Another concern is around skills. Some organisations worry that they haven’t got the internal skills for digital transformation or cloud adoption. There’s also a natural concern within individuals that they don’t have the skills required. So there’s a fear about making sure transformation is sustainable, because it has the right people moving it along. These concerns have solutions. You can train and develop your internal team where appropriate, rely on partners and also look to grow teams where necessary. In such a fast-paced environment as is the world of IT, the ability to upskill is viewed as an exciting opportunity for internal teams. It’s a positive thing.
The vast majority of projects that are deemed to be large-scale can and should be broken down into manageable chunks. It’s very difficult to produce this perfect, accurately timed and costed multi-year project plan sat at a desk in a room before you’re actually faced with reality. But we still seem wedded to doing that in the public sector.
It’s much better to adopt, again, a sort of cloud mindset, by listening to what end-users need and want. And be prepared to change and adapt where needed.
It’s healthy to think big, but start small. This big idea that all schools will move to the cloud is absolutely right and proper, but the key is to start small, learn some lessons and demonstrate both success and value. Start by migrating those systems that aren’t complex to do so.
In terms of practical advice, the establishment of some core tenets for the project is very important. What are the key things that are driving the initiative? A really rough idea of a tenet could be that you will always prioritise the security of people’s data, so when you come to some difficult or challenging decisions that you need to communicate to everyone, you can refer back to those tenets as well to make sure that you’re staying true to what was agreed upfront. This can help defuse some of the conflict and tension, because you’ve got that established guidance to refer back to. So setting, agreeing and communicating those key tenets to the broader school community can be very helpful.
And again, take digital ethos and approach. It could be moving a single school or a single application or service to the cloud. Take stock, learn some lessons and then progress from there and be prepared to adjust your plans accordingly.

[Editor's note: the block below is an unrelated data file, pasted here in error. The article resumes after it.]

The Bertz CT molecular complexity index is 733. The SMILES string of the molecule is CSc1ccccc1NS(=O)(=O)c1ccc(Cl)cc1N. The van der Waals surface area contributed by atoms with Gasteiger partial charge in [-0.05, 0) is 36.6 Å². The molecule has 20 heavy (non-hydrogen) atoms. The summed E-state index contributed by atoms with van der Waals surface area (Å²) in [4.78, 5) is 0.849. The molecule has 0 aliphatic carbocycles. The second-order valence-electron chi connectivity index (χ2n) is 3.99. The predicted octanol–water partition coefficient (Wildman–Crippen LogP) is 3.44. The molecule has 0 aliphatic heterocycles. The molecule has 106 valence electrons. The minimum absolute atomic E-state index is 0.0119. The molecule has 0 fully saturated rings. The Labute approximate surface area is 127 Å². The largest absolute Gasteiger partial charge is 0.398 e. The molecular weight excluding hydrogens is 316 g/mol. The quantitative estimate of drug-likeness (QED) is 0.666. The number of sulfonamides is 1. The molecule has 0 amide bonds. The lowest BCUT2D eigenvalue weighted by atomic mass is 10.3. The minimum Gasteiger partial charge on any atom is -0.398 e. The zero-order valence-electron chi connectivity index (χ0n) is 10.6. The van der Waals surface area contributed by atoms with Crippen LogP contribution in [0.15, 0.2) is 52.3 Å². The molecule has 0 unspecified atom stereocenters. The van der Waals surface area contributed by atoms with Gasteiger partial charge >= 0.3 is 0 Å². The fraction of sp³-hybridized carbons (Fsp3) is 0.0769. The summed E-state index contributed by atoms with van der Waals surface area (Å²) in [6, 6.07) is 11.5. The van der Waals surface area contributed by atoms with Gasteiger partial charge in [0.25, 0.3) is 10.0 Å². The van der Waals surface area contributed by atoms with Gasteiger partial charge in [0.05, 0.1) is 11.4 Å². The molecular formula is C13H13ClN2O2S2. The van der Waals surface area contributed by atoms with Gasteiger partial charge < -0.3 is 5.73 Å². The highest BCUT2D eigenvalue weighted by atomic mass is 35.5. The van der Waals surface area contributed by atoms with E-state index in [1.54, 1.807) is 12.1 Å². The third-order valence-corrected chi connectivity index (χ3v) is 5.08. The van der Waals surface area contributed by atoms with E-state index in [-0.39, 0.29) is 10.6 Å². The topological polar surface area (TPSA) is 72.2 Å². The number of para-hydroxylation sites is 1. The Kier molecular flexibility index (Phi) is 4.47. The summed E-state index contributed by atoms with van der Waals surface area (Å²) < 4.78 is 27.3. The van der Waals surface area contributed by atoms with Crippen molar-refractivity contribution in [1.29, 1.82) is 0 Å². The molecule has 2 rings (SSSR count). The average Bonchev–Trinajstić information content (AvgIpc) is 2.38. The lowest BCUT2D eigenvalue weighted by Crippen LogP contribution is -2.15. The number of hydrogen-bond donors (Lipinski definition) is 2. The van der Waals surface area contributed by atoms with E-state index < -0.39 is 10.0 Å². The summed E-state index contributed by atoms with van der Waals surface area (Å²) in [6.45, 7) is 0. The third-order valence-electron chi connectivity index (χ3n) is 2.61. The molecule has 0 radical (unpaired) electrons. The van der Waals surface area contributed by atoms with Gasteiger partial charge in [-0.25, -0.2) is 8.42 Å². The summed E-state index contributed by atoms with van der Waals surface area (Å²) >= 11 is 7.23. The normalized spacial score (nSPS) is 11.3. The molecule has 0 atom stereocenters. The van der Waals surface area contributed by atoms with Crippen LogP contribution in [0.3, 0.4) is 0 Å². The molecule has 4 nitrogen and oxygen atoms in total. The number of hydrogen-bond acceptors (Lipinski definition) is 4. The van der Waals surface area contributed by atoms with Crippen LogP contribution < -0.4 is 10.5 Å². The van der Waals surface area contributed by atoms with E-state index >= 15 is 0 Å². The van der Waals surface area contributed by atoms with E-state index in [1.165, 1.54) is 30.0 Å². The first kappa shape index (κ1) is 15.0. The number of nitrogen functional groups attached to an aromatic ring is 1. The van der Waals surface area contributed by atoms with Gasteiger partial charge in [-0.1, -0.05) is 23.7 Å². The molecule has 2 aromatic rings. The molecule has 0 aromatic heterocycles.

Finally, I think it’s important to advocate for the fact that even though there may be some initial trade-offs, as we’ve discussed with the needs of users, going back to one of the core benefits of a cloud mindset is that ultimately you become much more customer-centric and you get much more time and resource to invest back into your end-users as well. Advocating that to the user community is really important. Naturally, there will be some friction and surprises, but just make sure you’ve got some resources ready to communicate to teams and keep them informed.
I would add that there is a lot in the public sector and education sector to celebrate. There is plenty of opportunity for them in terms of digital transformation, but I think they should take a sense of pride in just how important they’ve been, how important they will remain to be and what they have done during a challenging few years.
It’s been a very challenging environment for universities and schools. Lots of noise in the media and press, lots of pressure politically. But they have absolutely done everyone in the country proud in terms of the service that they provided. If you look at them being able to provide new mental health services at universities and schools and the adoption of those, I think we should all be proud of what the education sector has been able to achieve, and we should all advocate for the many opportunities that are still ahead of them.
A shorter version of this article appears in our whitepaper with Socitm, which also features interviews with Hampshire County Council and Herts for Learning about how and why they are offering schools in their area the choice of a cloud MIS. Click here for your free copy of the whitepaper.